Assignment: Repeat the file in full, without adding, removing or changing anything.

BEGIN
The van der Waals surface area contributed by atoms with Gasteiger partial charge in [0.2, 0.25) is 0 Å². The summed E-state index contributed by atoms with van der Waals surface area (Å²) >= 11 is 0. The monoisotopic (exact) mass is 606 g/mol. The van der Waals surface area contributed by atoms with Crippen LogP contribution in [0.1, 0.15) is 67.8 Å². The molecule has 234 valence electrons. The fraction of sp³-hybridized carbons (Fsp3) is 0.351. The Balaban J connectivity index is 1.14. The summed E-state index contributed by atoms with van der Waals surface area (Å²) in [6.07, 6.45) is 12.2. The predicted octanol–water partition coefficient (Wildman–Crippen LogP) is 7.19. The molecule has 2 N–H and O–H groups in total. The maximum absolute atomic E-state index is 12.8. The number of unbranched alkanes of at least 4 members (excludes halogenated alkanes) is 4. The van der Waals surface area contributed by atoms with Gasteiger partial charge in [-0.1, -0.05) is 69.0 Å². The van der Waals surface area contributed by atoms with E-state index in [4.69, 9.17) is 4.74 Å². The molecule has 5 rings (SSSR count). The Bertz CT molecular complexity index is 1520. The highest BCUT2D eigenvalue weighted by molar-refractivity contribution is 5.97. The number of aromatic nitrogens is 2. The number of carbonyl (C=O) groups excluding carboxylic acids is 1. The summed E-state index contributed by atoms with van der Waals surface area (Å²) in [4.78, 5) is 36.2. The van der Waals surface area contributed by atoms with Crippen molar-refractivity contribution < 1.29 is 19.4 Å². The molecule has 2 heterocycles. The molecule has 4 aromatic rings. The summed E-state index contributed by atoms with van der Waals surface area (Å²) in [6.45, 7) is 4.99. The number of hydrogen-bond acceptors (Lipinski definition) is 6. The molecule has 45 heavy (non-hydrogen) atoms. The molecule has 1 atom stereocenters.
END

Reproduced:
The van der Waals surface area contributed by atoms with Gasteiger partial charge in [0.2, 0.25) is 0 Å². The summed E-state index contributed by atoms with van der Waals surface area (Å²) >= 11 is 0. The monoisotopic (exact) mass is 606 g/mol. The van der Waals surface area contributed by atoms with Crippen LogP contribution in [0.1, 0.15) is 67.8 Å². The molecule has 234 valence electrons. The fraction of sp³-hybridized carbons (Fsp3) is 0.351. The Balaban J connectivity index is 1.14. The summed E-state index contributed by atoms with van der Waals surface area (Å²) in [6.07, 6.45) is 12.2. The predicted octanol–water partition coefficient (Wildman–Crippen LogP) is 7.19. The molecule has 2 N–H and O–H groups in total. The maximum absolute atomic E-state index is 12.8. The number of unbranched alkanes of at least 4 members (excludes halogenated alkanes) is 4. The van der Waals surface area contributed by atoms with Gasteiger partial charge in [-0.1, -0.05) is 69.0 Å². The van der Waals surface area contributed by atoms with E-state index in [4.69, 9.17) is 4.74 Å². The molecule has 5 rings (SSSR count). The Bertz CT molecular complexity index is 1520. The highest BCUT2D eigenvalue weighted by molar-refractivity contribution is 5.97. The number of aromatic nitrogens is 2. The number of carbonyl (C=O) groups excluding carboxylic acids is 1. The summed E-state index contributed by atoms with van der Waals surface area (Å²) in [4.78, 5) is 36.2. The van der Waals surface area contributed by atoms with Crippen molar-refractivity contribution < 1.29 is 19.4 Å². The molecule has 2 heterocycles. The molecule has 4 aromatic rings. The summed E-state index contributed by atoms with van der Waals surface area (Å²) in [6.45, 7) is 4.99. The number of hydrogen-bond acceptors (Lipinski definition) is 6. The molecule has 45 heavy (non-hydrogen) atoms. The molecule has 1 atom stereocenters.